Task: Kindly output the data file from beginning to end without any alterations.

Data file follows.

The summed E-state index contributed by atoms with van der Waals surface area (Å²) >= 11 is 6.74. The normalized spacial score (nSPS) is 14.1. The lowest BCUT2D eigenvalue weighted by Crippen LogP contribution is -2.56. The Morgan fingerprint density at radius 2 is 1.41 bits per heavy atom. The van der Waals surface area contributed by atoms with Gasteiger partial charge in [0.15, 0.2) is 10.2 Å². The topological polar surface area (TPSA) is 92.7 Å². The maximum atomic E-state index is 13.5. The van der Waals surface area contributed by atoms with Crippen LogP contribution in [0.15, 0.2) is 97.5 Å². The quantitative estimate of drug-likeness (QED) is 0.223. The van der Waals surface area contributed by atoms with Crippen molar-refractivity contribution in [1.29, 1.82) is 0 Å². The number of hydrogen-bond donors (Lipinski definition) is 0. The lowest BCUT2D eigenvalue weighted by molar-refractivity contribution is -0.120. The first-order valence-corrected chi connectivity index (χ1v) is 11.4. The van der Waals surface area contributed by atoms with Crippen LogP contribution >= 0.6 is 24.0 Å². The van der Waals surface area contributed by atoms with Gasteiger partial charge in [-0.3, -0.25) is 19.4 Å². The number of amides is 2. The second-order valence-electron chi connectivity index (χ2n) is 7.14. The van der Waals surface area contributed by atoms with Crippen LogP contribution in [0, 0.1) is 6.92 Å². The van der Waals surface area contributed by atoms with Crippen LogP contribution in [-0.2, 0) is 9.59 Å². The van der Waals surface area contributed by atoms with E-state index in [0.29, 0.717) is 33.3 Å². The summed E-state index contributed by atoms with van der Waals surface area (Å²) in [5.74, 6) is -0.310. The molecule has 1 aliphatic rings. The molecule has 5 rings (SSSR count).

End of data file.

The summed E-state index contributed by atoms with van der Waals surface area (Å²) >= 11 is 6.74. The normalized spacial score (nSPS) is 14.1. The lowest BCUT2D eigenvalue weighted by Crippen LogP contribution is -2.56. The Morgan fingerprint density at radius 2 is 1.41 bits per heavy atom. The van der Waals surface area contributed by atoms with Gasteiger partial charge in [0.15, 0.2) is 10.2 Å². The topological polar surface area (TPSA) is 92.7 Å². The maximum atomic E-state index is 13.5. The van der Waals surface area contributed by atoms with Crippen LogP contribution in [0.15, 0.2) is 97.5 Å². The quantitative estimate of drug-likeness (QED) is 0.223. The van der Waals surface area contributed by atoms with Crippen molar-refractivity contribution in [1.29, 1.82) is 0 Å². The number of hydrogen-bond donors (Lipinski definition) is 0. The lowest BCUT2D eigenvalue weighted by molar-refractivity contribution is -0.120. The first-order valence-corrected chi connectivity index (χ1v) is 11.4. The van der Waals surface area contributed by atoms with Crippen LogP contribution >= 0.6 is 24.0 Å². The van der Waals surface area contributed by atoms with Gasteiger partial charge in [-0.3, -0.25) is 19.4 Å². The number of amides is 2. The second-order valence-electron chi connectivity index (χ2n) is 7.14. The van der Waals surface area contributed by atoms with Crippen LogP contribution in [0, 0.1) is 6.92 Å². The van der Waals surface area contributed by atoms with Crippen LogP contribution in [-0.2, 0) is 9.59 Å². The van der Waals surface area contributed by atoms with E-state index in [0.29, 0.717) is 33.3 Å². The summed E-state index contributed by atoms with van der Waals surface area (Å²) in [5.74, 6) is -0.310. The molecule has 1 aliphatic rings. The molecule has 5 rings (SSSR count).